Each year, the Foundation invites the presidents of 50 universities to nominate two early-career professors each from their institutions. Disciplines that are considered include physics, chemistry, mathematics, biology, astronomy, computer science, earth science, ocean science, and all branches of engineering.
In 1988, the Packard Foundation established the Packard Fellowships for Science and Engineering to allow the nation’s most promising professors to pursue science and engineering research early in their careers with few funding restrictions and limited reporting requirements. The program arose out of David Packard’s commitment to strengthening university-based science and engineering programs in recognition that the success of the Hewlett-Packard Company, which he cofounded, derived in large measure from the research and development in university laboratories.
Packard Fellows are inquisitive, passionate scientists and engineers who take a creative approach to their research, dare to think big and follow new ideas wherever they lead.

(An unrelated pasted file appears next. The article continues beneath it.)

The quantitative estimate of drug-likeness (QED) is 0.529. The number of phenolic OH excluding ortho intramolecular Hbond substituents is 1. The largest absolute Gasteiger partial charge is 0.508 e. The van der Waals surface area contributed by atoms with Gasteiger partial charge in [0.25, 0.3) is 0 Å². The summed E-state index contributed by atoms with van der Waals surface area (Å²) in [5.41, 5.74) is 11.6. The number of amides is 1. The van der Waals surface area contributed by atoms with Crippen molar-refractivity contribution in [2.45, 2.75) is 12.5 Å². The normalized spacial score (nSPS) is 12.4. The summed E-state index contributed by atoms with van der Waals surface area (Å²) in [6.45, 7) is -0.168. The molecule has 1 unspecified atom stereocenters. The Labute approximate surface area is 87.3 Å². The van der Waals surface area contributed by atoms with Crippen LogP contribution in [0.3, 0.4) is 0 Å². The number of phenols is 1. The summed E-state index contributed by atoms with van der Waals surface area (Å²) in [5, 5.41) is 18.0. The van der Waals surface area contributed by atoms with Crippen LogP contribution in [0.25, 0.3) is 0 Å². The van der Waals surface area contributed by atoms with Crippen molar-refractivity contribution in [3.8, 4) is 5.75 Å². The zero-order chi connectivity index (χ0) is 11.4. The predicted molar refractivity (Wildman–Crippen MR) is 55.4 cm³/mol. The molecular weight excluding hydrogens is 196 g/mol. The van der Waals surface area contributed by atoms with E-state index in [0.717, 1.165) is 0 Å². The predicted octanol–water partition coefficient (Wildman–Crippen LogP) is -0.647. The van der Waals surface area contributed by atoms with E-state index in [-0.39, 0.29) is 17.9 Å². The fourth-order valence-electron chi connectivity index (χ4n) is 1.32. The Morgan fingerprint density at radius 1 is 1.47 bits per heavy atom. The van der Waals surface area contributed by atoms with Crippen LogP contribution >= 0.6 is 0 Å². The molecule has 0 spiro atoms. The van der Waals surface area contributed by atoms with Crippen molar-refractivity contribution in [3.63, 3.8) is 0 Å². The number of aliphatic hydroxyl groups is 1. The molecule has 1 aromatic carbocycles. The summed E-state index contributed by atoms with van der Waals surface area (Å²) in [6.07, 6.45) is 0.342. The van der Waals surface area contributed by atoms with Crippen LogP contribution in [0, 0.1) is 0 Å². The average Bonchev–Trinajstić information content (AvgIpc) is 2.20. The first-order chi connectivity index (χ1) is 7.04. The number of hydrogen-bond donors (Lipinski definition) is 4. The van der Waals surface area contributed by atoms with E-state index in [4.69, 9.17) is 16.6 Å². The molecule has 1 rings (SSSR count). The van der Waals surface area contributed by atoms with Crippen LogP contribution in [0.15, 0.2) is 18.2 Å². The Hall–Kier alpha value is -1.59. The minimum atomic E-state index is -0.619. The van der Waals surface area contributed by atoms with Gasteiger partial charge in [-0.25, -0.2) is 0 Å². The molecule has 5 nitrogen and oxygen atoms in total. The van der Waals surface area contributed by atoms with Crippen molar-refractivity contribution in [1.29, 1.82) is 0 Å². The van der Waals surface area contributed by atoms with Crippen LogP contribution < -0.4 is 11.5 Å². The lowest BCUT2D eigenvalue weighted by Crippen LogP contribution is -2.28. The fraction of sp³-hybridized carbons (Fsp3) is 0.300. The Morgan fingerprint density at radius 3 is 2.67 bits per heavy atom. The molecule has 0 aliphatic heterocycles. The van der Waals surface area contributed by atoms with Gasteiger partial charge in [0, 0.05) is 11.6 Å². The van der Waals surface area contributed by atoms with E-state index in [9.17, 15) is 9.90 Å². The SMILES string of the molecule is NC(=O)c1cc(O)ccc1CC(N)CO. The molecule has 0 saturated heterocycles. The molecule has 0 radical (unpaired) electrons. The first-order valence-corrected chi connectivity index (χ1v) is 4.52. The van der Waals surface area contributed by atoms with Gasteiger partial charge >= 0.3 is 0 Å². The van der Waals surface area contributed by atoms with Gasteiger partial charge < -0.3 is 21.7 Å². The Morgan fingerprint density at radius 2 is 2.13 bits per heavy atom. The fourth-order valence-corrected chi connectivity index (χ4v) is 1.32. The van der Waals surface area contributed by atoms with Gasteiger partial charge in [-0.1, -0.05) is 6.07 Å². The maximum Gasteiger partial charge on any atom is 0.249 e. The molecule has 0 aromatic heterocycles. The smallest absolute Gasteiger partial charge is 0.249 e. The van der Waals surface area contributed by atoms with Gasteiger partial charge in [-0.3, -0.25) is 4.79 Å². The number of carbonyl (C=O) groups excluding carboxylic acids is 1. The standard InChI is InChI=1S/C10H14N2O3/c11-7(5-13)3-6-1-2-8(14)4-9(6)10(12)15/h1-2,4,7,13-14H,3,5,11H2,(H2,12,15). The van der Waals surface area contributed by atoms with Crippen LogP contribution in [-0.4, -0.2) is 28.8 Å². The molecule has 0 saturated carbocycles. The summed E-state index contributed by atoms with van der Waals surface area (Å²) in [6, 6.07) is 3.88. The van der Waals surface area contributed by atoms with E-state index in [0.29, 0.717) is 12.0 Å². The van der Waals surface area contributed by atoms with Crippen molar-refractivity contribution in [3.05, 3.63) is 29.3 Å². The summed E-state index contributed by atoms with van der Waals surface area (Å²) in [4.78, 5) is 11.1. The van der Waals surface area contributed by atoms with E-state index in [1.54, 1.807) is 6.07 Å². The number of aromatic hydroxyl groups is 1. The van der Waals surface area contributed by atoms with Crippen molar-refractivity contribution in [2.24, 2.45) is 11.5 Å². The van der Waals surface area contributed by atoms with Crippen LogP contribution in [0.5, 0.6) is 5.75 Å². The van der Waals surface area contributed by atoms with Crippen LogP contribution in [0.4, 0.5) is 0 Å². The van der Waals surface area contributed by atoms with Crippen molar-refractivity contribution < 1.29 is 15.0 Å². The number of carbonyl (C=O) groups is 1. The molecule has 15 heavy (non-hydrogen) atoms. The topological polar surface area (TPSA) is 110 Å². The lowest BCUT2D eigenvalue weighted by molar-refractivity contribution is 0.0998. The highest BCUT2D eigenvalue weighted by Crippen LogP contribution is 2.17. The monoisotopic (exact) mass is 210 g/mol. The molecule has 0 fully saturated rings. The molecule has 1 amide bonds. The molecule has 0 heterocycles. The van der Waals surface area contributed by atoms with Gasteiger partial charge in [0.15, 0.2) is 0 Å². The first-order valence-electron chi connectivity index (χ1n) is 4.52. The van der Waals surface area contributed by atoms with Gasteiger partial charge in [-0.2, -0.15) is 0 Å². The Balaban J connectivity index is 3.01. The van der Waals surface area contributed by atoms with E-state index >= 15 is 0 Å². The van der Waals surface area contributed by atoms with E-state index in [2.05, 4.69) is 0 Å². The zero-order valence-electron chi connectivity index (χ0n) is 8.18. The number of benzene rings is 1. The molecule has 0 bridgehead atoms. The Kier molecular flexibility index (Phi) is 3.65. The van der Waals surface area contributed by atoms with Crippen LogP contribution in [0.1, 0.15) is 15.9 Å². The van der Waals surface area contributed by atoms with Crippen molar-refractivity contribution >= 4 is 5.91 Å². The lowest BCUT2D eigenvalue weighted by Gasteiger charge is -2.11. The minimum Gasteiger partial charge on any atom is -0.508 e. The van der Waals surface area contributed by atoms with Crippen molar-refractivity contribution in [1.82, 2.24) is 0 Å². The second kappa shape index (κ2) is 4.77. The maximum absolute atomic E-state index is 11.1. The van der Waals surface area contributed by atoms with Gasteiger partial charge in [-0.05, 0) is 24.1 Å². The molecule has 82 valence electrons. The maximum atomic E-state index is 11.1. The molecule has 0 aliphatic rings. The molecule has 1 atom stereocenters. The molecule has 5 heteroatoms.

Each year, the Foundation invites the presidents of 50 universities to nominate two early-career professors each from their institutions. An Advisory Panel of distinguished scientists and engineers carefully reviews the nominations and selects 18 Fellows to receive individual grants of $875,000, distributed over five years.
From unraveling the mysteries of aging, to studying emerging virus strains for rapid detection and prevention, to better understanding the physics of insect flight, research performed in university laboratories has the ability to profoundly impact our lives. Packard Fellows are encouraged to think big and look at complex issues with a fresh perspective. The Foundation has few paperwork requirements, and Fellows may use their funds in whatever way would best advance their research.